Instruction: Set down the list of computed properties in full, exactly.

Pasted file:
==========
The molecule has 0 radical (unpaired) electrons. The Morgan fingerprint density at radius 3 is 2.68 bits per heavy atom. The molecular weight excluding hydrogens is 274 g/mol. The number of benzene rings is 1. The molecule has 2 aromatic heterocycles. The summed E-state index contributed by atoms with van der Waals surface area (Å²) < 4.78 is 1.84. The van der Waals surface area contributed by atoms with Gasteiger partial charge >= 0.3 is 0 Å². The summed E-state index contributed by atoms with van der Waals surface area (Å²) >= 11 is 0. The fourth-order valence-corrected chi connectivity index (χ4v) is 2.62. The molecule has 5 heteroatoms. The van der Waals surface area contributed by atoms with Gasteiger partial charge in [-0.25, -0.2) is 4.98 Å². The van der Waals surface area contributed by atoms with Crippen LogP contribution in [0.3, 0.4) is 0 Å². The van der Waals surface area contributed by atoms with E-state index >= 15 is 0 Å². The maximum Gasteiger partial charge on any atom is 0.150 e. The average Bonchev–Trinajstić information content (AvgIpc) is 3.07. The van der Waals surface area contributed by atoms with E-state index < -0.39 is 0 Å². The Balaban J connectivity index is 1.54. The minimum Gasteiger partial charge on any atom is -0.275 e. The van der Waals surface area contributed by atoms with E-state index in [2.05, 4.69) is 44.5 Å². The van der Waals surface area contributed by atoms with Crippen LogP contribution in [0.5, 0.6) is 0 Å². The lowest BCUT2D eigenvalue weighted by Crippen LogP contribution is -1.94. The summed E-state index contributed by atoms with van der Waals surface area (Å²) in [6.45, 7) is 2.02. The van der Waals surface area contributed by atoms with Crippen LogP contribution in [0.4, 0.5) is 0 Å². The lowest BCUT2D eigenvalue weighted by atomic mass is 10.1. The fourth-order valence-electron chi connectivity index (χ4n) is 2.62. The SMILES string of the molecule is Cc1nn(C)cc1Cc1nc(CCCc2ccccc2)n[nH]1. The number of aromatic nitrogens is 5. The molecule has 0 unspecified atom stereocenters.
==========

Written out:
The molecule has 0 radical (unpaired) electrons. The Morgan fingerprint density at radius 3 is 2.68 bits per heavy atom. The molecular weight excluding hydrogens is 274 g/mol. The number of benzene rings is 1. The molecule has 2 aromatic heterocycles. The summed E-state index contributed by atoms with van der Waals surface area (Å²) < 4.78 is 1.84. The van der Waals surface area contributed by atoms with Gasteiger partial charge >= 0.3 is 0 Å². The summed E-state index contributed by atoms with van der Waals surface area (Å²) >= 11 is 0. The fourth-order valence-corrected chi connectivity index (χ4v) is 2.62. The molecule has 5 heteroatoms. The van der Waals surface area contributed by atoms with Gasteiger partial charge in [-0.25, -0.2) is 4.98 Å². The van der Waals surface area contributed by atoms with Crippen LogP contribution in [0.3, 0.4) is 0 Å². The van der Waals surface area contributed by atoms with E-state index >= 15 is 0 Å². The maximum Gasteiger partial charge on any atom is 0.150 e. The average Bonchev–Trinajstić information content (AvgIpc) is 3.07. The van der Waals surface area contributed by atoms with E-state index < -0.39 is 0 Å². The Balaban J connectivity index is 1.54. The minimum Gasteiger partial charge on any atom is -0.275 e. The van der Waals surface area contributed by atoms with E-state index in [2.05, 4.69) is 44.5 Å². The van der Waals surface area contributed by atoms with Crippen LogP contribution in [0.5, 0.6) is 0 Å². The lowest BCUT2D eigenvalue weighted by Crippen LogP contribution is -1.94. The summed E-state index contributed by atoms with van der Waals surface area (Å²) in [6.45, 7) is 2.02. The van der Waals surface area contributed by atoms with Crippen LogP contribution in [0.4, 0.5) is 0 Å². The lowest BCUT2D eigenvalue weighted by atomic mass is 10.1. The fourth-order valence-electron chi connectivity index (χ4n) is 2.62. The SMILES string of the molecule is Cc1nn(C)cc1Cc1nc(CCCc2ccccc2)n[nH]1. The number of aromatic nitrogens is 5. The molecule has 0 unspecified atom stereocenters.